- Making mortgage overpayments reduces the amount you owe to the bank, saving you money on your mortgage. It can reduce your loan-to-value and give you access to better rates.
- Once you’ve made the overpayment, it can be difficult to get that money back
- It’s a good idea to have an emergency fund of six months of mortgage payments in case of unforeseen emergencies
- Lenders won’t always automatically allow you to pay less in the future just because you’ve made an overpayment
- You can usually make mortgage overpayments of up to 10% of the balance each year before experiencing an early repayment charge
Things to be aware of when making overpayments.
Making overpayments to your mortgage can be a great way to ensure that when you come to remortgage, you can benefit from the lower loan amount, as it may give you access to cheaper rates, as your loan to value is less, you will also pay off your mortgage quicker, which will save you interest.
Before making any overpayments, however, there are a few things to be aware of.
The biggest thing to be aware of when making overpayments is once you've parted with the money to make that overpayment, it can be difficult to get it back if you suddenly realise you need to access that cash.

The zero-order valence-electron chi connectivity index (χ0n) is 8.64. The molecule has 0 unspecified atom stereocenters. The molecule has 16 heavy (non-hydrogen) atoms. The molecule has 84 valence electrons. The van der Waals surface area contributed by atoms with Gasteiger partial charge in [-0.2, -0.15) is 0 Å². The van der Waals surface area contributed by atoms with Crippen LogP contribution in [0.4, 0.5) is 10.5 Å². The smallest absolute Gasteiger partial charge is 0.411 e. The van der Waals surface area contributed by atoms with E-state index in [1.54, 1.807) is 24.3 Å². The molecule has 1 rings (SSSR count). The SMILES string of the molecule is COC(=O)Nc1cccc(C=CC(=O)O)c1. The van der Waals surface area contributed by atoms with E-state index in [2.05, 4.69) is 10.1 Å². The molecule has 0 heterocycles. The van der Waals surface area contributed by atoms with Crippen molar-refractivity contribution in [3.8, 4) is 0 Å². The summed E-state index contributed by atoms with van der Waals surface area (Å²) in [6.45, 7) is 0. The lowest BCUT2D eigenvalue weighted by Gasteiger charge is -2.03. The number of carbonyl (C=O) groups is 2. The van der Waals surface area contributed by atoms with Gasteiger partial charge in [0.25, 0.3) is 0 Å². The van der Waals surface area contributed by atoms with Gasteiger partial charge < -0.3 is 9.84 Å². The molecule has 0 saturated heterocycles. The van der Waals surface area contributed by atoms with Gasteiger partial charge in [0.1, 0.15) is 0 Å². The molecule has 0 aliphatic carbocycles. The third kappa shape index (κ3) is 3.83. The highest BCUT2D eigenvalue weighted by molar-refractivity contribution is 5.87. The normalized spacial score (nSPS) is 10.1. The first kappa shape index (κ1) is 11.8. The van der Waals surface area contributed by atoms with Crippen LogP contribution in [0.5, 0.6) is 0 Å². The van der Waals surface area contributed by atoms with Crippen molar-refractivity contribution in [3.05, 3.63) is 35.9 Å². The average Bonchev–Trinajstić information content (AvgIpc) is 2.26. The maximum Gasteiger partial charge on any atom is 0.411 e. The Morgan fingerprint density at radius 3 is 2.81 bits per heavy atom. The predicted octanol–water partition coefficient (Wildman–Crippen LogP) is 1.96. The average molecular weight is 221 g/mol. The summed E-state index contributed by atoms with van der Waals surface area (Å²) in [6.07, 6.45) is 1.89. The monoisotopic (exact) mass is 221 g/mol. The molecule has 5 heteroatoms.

To get the money back from the lender, you may need to remortgage to release the equity or apply to your lender for a further advance. You should also be wary about not emptying all your savings to make an overpayment. As a general rule, it's advisable to have at least six months of mortgage payments in an easy-access account, just in case you lost your job or had other unforeseen emergencies. It's also important to note that just because you've made an overpayment lenders won't necessarily automatically allow you to pay less than your contractual payment in the future.
Do also bear in mind how much your lender will allow you to overpay before charging you an early repayment charge. Most fixed-rate mortgage products allow you to overpay at least 10 or 20% of the mortgage per year without charging you any early repayment charge. But best to check the conditions of your mortgage offer first.